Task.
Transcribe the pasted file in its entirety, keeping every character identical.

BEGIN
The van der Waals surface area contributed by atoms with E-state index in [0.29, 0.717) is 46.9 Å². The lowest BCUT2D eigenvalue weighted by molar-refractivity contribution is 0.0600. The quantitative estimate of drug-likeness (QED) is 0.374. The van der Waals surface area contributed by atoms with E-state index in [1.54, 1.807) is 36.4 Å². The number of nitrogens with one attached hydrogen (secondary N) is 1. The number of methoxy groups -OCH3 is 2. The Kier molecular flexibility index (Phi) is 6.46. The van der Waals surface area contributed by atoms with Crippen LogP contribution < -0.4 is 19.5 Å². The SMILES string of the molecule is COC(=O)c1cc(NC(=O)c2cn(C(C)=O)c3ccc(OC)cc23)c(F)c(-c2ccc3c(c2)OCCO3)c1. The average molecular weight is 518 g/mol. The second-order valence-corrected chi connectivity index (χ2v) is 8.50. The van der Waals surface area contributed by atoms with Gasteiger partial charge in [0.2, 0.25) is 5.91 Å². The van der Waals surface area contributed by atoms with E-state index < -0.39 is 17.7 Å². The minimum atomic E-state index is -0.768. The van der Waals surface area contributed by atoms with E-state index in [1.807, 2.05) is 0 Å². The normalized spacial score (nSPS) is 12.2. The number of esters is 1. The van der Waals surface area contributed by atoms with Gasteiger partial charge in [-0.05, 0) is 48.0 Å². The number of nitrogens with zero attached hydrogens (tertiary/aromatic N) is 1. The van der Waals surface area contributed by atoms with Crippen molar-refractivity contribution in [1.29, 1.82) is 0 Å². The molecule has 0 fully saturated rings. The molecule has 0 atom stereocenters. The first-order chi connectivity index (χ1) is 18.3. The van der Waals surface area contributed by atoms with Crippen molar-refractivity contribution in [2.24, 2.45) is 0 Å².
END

The van der Waals surface area contributed by atoms with E-state index in [0.29, 0.717) is 46.9 Å². The lowest BCUT2D eigenvalue weighted by molar-refractivity contribution is 0.0600. The quantitative estimate of drug-likeness (QED) is 0.374. The van der Waals surface area contributed by atoms with E-state index in [1.54, 1.807) is 36.4 Å². The number of nitrogens with one attached hydrogen (secondary N) is 1. The number of methoxy groups -OCH3 is 2. The Kier molecular flexibility index (Phi) is 6.46. The van der Waals surface area contributed by atoms with Crippen LogP contribution < -0.4 is 19.5 Å². The SMILES string of the molecule is COC(=O)c1cc(NC(=O)c2cn(C(C)=O)c3ccc(OC)cc23)c(F)c(-c2ccc3c(c2)OCCO3)c1. The average molecular weight is 518 g/mol. The second-order valence-corrected chi connectivity index (χ2v) is 8.50. The van der Waals surface area contributed by atoms with Gasteiger partial charge in [0.2, 0.25) is 5.91 Å². The van der Waals surface area contributed by atoms with E-state index < -0.39 is 17.7 Å². The minimum atomic E-state index is -0.768. The van der Waals surface area contributed by atoms with E-state index in [1.807, 2.05) is 0 Å². The normalized spacial score (nSPS) is 12.2. The number of esters is 1. The van der Waals surface area contributed by atoms with Gasteiger partial charge in [-0.05, 0) is 48.0 Å². The number of nitrogens with zero attached hydrogens (tertiary/aromatic N) is 1. The van der Waals surface area contributed by atoms with Crippen molar-refractivity contribution in [1.29, 1.82) is 0 Å². The molecule has 0 fully saturated rings. The molecule has 0 atom stereocenters. The first-order chi connectivity index (χ1) is 18.3. The van der Waals surface area contributed by atoms with Crippen molar-refractivity contribution in [2.24, 2.45) is 0 Å².